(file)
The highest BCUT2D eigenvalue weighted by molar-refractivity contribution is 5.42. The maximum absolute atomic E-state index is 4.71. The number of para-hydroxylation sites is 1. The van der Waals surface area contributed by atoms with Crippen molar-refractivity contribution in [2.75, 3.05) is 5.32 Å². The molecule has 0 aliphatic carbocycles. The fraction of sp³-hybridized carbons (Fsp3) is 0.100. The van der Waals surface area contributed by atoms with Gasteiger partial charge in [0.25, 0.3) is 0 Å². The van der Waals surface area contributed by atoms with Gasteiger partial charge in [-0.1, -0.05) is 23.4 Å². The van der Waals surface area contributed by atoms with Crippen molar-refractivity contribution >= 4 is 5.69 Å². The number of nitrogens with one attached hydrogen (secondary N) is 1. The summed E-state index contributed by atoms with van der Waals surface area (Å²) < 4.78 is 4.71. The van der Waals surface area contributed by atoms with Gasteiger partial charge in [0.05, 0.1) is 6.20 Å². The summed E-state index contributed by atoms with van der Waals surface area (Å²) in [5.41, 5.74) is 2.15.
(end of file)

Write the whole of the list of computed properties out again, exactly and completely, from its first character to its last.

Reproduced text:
The highest BCUT2D eigenvalue weighted by molar-refractivity contribution is 5.42. The maximum absolute atomic E-state index is 4.71. The number of para-hydroxylation sites is 1. The van der Waals surface area contributed by atoms with Crippen molar-refractivity contribution in [2.75, 3.05) is 5.32 Å². The molecule has 0 aliphatic carbocycles. The fraction of sp³-hybridized carbons (Fsp3) is 0.100. The van der Waals surface area contributed by atoms with Gasteiger partial charge in [0.25, 0.3) is 0 Å². The van der Waals surface area contributed by atoms with Gasteiger partial charge in [-0.1, -0.05) is 23.4 Å². The van der Waals surface area contributed by atoms with Crippen molar-refractivity contribution >= 4 is 5.69 Å². The number of nitrogens with one attached hydrogen (secondary N) is 1. The summed E-state index contributed by atoms with van der Waals surface area (Å²) < 4.78 is 4.71. The van der Waals surface area contributed by atoms with Gasteiger partial charge in [0.05, 0.1) is 6.20 Å². The summed E-state index contributed by atoms with van der Waals surface area (Å²) in [5.41, 5.74) is 2.15.